Pakistan provided India unimpeded and uninterrupted consular access to RAW spy Kulbhushan Jadhav for a second time at India’s request, a statement by the Foreign Office said on Thursday.
The offer was first made in August last year and was rejected by India as it sought unimpeded access to him. Subsequently, on September 2, 2019, the first consular access under the Vienna Convention on Consular Relations (VCCR) 1963 was provided.
“Two consular officers of the Indian High Commission in Islamabad were provided unimpeded and uninterrupted consular access to Commander Jadhav at 1500 hours”, according to the statement released today.
Jadhav’s mother and wife were allowed to meet him on December 25, 2017.
Jadhav, a serving commander of Indian Navy associated with Indian spy agency Research and Analysis Wing, was arrested on March 3, 2016, from Balochistan on allegations of espionage and terrorism.
According to the FO statement: “During investigation, Commander Jadhav confessed to his involvement in terrorist activities inside Pakistan that resulted in loss of many precious human lives. He also made important revelations about RAW’s role in sponsoring state terrorism in Pakistan.”
He was given a death sentence by a Pakistan military court on April 10, 2017.
“Pakistan remains committed to fully implementing the International Court of Justice (ICJ)’s judgment of 17 July 2019,” said the FO, also hoping that India will cooperate with Pakistan to see that the judgment is given “full effect”.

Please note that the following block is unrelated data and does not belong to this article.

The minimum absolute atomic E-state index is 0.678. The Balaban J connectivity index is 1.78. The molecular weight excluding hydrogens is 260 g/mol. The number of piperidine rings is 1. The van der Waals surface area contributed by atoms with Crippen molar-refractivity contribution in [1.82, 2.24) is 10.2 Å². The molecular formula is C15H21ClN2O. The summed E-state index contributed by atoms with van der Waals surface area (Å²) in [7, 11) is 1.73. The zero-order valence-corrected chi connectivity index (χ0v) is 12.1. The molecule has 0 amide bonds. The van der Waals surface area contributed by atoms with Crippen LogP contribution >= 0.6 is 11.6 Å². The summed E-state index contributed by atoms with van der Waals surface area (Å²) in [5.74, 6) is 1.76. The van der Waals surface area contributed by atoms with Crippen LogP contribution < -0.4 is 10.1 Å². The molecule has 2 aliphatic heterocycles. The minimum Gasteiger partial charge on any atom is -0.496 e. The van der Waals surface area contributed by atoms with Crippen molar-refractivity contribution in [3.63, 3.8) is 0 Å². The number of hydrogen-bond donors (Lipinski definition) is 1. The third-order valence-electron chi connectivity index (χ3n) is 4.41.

Jadhav refuses to appeal sentence
Last week, FO Director-General South Asia Zahid Hafeez, in a press conference, said that usually consular access is granted once, however Pakistan as a “humanitarian gesture was extending another such offer for the second time”.
This time, he said, the offer was made for Jadhav’s meeting with his wife and father.
He also said that Jadhav still has a chance to file a review petition against his sentence and conviction.
A review and reconsideration petition could be filed by Jadhav, his legally-authorised representative or a consular officer of the Indian High Commission at the Islamabad High Court (IHC), Hafeez said, adding that Pakistan had offered to assist in arranging a legal representative for the spy.
He explained that Pakistan had, on May 20, enacted the ICJ Review and Reconciliation Ordinance, under which a review petition may be submitted to the IHC within 60 days of the legislation coming into effect.
The 60-day time limit ends on July 19.
Jadhav had been offered the chance on June 17, 2020, but he had refused to avail it.